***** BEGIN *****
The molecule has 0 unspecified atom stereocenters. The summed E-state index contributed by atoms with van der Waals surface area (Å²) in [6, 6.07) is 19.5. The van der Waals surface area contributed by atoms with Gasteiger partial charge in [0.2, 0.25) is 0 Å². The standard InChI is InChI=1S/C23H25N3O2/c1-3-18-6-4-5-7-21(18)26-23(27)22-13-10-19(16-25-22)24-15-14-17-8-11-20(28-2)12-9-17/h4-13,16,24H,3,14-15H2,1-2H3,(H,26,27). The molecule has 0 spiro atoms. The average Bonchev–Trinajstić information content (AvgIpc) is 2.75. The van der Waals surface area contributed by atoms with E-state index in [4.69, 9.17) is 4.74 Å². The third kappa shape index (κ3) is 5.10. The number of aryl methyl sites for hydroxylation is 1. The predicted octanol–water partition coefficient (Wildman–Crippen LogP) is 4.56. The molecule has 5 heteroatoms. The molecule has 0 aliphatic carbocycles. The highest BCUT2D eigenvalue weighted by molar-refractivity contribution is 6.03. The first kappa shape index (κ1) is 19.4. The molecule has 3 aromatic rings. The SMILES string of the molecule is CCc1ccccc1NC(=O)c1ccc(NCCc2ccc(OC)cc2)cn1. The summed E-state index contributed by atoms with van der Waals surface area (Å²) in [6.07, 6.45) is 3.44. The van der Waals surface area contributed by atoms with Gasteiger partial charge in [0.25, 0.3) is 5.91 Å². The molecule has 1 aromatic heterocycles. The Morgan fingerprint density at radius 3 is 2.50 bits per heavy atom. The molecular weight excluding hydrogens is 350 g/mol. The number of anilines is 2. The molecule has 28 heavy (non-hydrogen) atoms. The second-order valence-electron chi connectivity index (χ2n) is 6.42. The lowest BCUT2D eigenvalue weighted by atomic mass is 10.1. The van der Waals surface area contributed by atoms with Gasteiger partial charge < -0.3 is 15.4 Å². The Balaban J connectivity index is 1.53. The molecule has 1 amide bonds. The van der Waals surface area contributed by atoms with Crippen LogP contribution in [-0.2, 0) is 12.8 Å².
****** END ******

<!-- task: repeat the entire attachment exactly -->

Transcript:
The molecule has 0 unspecified atom stereocenters. The summed E-state index contributed by atoms with van der Waals surface area (Å²) in [6, 6.07) is 19.5. The van der Waals surface area contributed by atoms with Gasteiger partial charge in [0.2, 0.25) is 0 Å². The standard InChI is InChI=1S/C23H25N3O2/c1-3-18-6-4-5-7-21(18)26-23(27)22-13-10-19(16-25-22)24-15-14-17-8-11-20(28-2)12-9-17/h4-13,16,24H,3,14-15H2,1-2H3,(H,26,27). The molecule has 0 spiro atoms. The average Bonchev–Trinajstić information content (AvgIpc) is 2.75. The van der Waals surface area contributed by atoms with E-state index in [4.69, 9.17) is 4.74 Å². The third kappa shape index (κ3) is 5.10. The number of aryl methyl sites for hydroxylation is 1. The predicted octanol–water partition coefficient (Wildman–Crippen LogP) is 4.56. The molecule has 5 heteroatoms. The molecule has 0 aliphatic carbocycles. The highest BCUT2D eigenvalue weighted by molar-refractivity contribution is 6.03. The first kappa shape index (κ1) is 19.4. The molecule has 3 aromatic rings. The SMILES string of the molecule is CCc1ccccc1NC(=O)c1ccc(NCCc2ccc(OC)cc2)cn1. The summed E-state index contributed by atoms with van der Waals surface area (Å²) in [6.07, 6.45) is 3.44. The van der Waals surface area contributed by atoms with Gasteiger partial charge in [0.25, 0.3) is 5.91 Å². The molecule has 1 aromatic heterocycles. The Morgan fingerprint density at radius 3 is 2.50 bits per heavy atom. The molecular weight excluding hydrogens is 350 g/mol. The number of anilines is 2. The molecule has 28 heavy (non-hydrogen) atoms. The second-order valence-electron chi connectivity index (χ2n) is 6.42. The lowest BCUT2D eigenvalue weighted by atomic mass is 10.1. The van der Waals surface area contributed by atoms with Gasteiger partial charge < -0.3 is 15.4 Å². The Balaban J connectivity index is 1.53. The molecule has 1 amide bonds. The van der Waals surface area contributed by atoms with Crippen LogP contribution in [-0.2, 0) is 12.8 Å².